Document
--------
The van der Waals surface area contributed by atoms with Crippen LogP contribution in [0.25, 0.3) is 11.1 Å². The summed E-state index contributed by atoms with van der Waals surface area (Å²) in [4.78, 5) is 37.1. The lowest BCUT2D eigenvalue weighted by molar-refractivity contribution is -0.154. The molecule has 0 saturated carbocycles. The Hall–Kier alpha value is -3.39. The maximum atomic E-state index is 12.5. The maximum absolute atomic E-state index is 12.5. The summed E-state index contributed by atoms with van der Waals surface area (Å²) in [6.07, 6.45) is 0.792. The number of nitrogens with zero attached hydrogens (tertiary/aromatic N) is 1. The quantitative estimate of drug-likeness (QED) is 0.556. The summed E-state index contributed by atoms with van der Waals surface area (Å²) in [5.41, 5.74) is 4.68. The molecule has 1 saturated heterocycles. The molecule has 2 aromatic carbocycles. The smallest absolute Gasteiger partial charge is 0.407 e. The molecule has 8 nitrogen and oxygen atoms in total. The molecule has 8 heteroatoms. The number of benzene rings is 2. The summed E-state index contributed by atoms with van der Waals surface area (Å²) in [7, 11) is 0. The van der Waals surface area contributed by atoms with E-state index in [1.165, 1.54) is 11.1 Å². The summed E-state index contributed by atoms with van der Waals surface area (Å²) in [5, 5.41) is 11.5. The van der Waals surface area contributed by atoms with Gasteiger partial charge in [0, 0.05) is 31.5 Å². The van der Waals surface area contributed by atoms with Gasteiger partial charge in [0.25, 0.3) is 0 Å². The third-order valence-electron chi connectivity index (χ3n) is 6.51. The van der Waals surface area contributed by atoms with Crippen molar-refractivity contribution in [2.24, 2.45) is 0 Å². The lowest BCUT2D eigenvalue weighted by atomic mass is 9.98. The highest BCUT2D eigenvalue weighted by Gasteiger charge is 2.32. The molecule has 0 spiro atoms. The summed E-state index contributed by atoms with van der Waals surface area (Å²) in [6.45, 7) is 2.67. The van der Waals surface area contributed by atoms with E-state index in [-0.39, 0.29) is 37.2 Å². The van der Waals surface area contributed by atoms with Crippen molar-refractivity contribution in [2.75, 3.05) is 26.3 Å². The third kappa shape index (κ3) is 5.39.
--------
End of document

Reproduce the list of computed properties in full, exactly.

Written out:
The van der Waals surface area contributed by atoms with Crippen LogP contribution in [0.25, 0.3) is 11.1 Å². The summed E-state index contributed by atoms with van der Waals surface area (Å²) in [4.78, 5) is 37.1. The lowest BCUT2D eigenvalue weighted by molar-refractivity contribution is -0.154. The molecule has 0 saturated carbocycles. The Hall–Kier alpha value is -3.39. The maximum atomic E-state index is 12.5. The maximum absolute atomic E-state index is 12.5. The summed E-state index contributed by atoms with van der Waals surface area (Å²) in [6.07, 6.45) is 0.792. The number of nitrogens with zero attached hydrogens (tertiary/aromatic N) is 1. The quantitative estimate of drug-likeness (QED) is 0.556. The summed E-state index contributed by atoms with van der Waals surface area (Å²) in [5.41, 5.74) is 4.68. The molecule has 1 saturated heterocycles. The molecule has 2 aromatic carbocycles. The smallest absolute Gasteiger partial charge is 0.407 e. The molecule has 8 nitrogen and oxygen atoms in total. The molecule has 8 heteroatoms. The number of benzene rings is 2. The summed E-state index contributed by atoms with van der Waals surface area (Å²) in [7, 11) is 0. The van der Waals surface area contributed by atoms with E-state index in [1.165, 1.54) is 11.1 Å². The summed E-state index contributed by atoms with van der Waals surface area (Å²) in [5, 5.41) is 11.5. The van der Waals surface area contributed by atoms with Gasteiger partial charge in [0, 0.05) is 31.5 Å². The van der Waals surface area contributed by atoms with Gasteiger partial charge in [0.25, 0.3) is 0 Å². The third-order valence-electron chi connectivity index (χ3n) is 6.51. The van der Waals surface area contributed by atoms with Crippen molar-refractivity contribution in [2.24, 2.45) is 0 Å². The lowest BCUT2D eigenvalue weighted by atomic mass is 9.98. The highest BCUT2D eigenvalue weighted by Gasteiger charge is 2.32. The molecule has 0 spiro atoms. The summed E-state index contributed by atoms with van der Waals surface area (Å²) in [6.45, 7) is 2.67. The van der Waals surface area contributed by atoms with E-state index in [-0.39, 0.29) is 37.2 Å². The van der Waals surface area contributed by atoms with Crippen molar-refractivity contribution in [2.75, 3.05) is 26.3 Å². The third kappa shape index (κ3) is 5.39.